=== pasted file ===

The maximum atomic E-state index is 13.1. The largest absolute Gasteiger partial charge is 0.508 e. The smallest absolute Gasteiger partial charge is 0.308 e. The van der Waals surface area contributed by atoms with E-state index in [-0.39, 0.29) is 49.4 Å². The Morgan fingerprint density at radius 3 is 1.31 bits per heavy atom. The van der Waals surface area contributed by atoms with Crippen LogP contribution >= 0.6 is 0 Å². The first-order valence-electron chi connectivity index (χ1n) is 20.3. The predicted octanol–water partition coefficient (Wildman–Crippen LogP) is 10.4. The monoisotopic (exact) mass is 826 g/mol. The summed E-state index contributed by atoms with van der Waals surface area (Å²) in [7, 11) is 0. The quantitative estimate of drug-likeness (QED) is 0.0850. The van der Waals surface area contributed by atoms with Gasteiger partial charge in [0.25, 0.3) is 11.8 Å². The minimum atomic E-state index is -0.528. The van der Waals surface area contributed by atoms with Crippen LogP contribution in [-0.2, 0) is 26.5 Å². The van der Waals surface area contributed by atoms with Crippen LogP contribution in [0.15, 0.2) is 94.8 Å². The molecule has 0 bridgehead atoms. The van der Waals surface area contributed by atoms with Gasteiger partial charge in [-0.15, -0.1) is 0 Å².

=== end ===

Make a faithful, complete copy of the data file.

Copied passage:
The maximum atomic E-state index is 13.1. The largest absolute Gasteiger partial charge is 0.508 e. The smallest absolute Gasteiger partial charge is 0.308 e. The van der Waals surface area contributed by atoms with E-state index in [-0.39, 0.29) is 49.4 Å². The Morgan fingerprint density at radius 3 is 1.31 bits per heavy atom. The van der Waals surface area contributed by atoms with Crippen LogP contribution >= 0.6 is 0 Å². The first-order valence-electron chi connectivity index (χ1n) is 20.3. The predicted octanol–water partition coefficient (Wildman–Crippen LogP) is 10.4. The monoisotopic (exact) mass is 826 g/mol. The summed E-state index contributed by atoms with van der Waals surface area (Å²) in [7, 11) is 0. The quantitative estimate of drug-likeness (QED) is 0.0850. The van der Waals surface area contributed by atoms with Gasteiger partial charge in [0.25, 0.3) is 11.8 Å². The minimum atomic E-state index is -0.528. The van der Waals surface area contributed by atoms with Crippen LogP contribution in [-0.2, 0) is 26.5 Å². The van der Waals surface area contributed by atoms with Crippen LogP contribution in [0.15, 0.2) is 94.8 Å². The molecule has 0 bridgehead atoms. The van der Waals surface area contributed by atoms with Gasteiger partial charge in [-0.15, -0.1) is 0 Å².